HomeDecember 2016You’re Going Where?!!

Schools, Families, Community Members, and Global Science Enthusiasts,

nat_2829

Greetings!  In exactly 23 days, I will embark on a trip of a lifetime. I will be traveling to Palmer Station, Antarctica as a member of Dr. Lee’s Antarctic Research Team. We will depart in late December and travel 8,000 miles by air and icebreaker ship to reach the southernmost continent in the world. While there, we will conduct research on the largest land animal in Antarctica…any guesses?

 

By following this blog, you will have access to cutting-edge polar research at the coldest, windiest, driest region on the planet. Here, I will chronicle my Antarctic experiences as I prepare for the research expedition, travel to the ends of the earth, live and work at Palmer Station, and traverse the remote environment. Being a member of the MADE-CLEAR project, I am especially interested in exploring the impact of climate change on the Antarctic Peninsula.

 Check back frequently for updates or follow me on Twitter  @aflyonthepole or Facebook www.facebook.com/aflyonthepoleHold on tight. The countdown is on. Let the polar adventure begin! 


continentsPolar Ponder #1: Find the southernmost continent in the world. Would you want to visit there?  Why or why not? 

 


Comments

You’re Going Where?!! — 28 Comments

    • Hi Ro,

      Thanks for following along. So glad to have arrived safely to station. Stay tuned for many new updates this week. It turns out my birthday is yet to come… January 23rd! Stay tuned for a birthday celebration, Palmer style!

      • Have you noticed a difference in the glacier level since last year? Evidently a huge crack has developed in the ice shelf. It has been very cold this weekend here with lows in dingle digits. Stay warm. Enjoy summer at the pole!

        • Hi Ro,

          Unfortunately, the glacier here at Palmer Station (Anvers Island) has continued to retreat. From my first trip here to now (2012-2017), the melting ice has even unveiled a small island, which was fully hidden by the ice, near the station. The crack that you are referring to is located on the ice shelf on the opposite side of the Antarctic peninsula.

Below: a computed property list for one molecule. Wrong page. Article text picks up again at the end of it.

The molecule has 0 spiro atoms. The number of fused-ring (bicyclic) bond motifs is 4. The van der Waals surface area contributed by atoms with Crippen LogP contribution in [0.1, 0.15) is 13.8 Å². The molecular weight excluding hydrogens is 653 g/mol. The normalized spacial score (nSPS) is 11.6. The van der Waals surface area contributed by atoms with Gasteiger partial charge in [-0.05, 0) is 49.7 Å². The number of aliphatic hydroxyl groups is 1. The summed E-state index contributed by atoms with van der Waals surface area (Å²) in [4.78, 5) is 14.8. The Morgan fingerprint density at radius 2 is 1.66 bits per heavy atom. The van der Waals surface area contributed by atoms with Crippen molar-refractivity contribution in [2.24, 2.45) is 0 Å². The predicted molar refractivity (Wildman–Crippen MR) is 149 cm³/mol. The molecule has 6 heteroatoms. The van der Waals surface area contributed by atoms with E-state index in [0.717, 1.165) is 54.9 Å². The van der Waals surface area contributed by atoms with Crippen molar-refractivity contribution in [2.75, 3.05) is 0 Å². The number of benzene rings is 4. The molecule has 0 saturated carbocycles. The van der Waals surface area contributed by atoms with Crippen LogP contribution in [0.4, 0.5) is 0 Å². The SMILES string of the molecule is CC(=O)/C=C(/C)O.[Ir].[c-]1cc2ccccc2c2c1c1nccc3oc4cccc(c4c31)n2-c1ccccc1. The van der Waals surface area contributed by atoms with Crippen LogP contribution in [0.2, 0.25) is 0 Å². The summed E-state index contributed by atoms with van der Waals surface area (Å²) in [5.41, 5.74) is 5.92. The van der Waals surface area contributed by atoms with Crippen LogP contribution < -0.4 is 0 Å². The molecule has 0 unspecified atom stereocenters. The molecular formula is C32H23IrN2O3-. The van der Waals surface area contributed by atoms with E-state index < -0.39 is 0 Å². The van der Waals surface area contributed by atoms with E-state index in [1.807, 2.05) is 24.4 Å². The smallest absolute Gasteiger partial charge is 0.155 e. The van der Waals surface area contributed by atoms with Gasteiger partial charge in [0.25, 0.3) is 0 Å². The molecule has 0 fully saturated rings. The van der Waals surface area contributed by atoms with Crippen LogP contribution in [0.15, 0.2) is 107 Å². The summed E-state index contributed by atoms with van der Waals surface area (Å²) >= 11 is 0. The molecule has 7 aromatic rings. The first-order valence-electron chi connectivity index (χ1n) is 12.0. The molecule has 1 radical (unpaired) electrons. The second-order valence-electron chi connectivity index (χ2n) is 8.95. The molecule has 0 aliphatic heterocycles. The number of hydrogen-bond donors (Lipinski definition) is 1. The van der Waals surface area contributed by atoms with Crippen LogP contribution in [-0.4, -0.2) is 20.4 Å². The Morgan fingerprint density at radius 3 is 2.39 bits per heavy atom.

1. Hi Natalie
    Hope you are having a great trip! I’m proud of you. I wanted to let you know that I am sharing your website with my Pre- K teacher and class. They are learning about Penguins/ Antarctica/ glaciers. I’m sure you will be hearing from them!

    Love,
    Jessica
    Xoxo

  2. Hi! Pete Lawrence sent me the information for your study. We are very excited to join you. I teach K-1-2 at Jamestown Elementary in Jamestown, Colorado. Our school is very small. We have two classrooms and two teachers. My teaching partner teaches grades 3-4-5. We would love to Skype with you sometime!!!! Thanks you for letting us learn with you. Sincerely, Gay Paxton

    • Welcome, Jamestown Elementary! I am so excited to share my team’s Antarctic adventures with you. Here’s a big THANK YOU to Pete, who works here at Palmer Station, for his help connecting us. Stay tuned for updates on the blog and feel free to leave me questions or comments along the way. Let the polar adventure begin!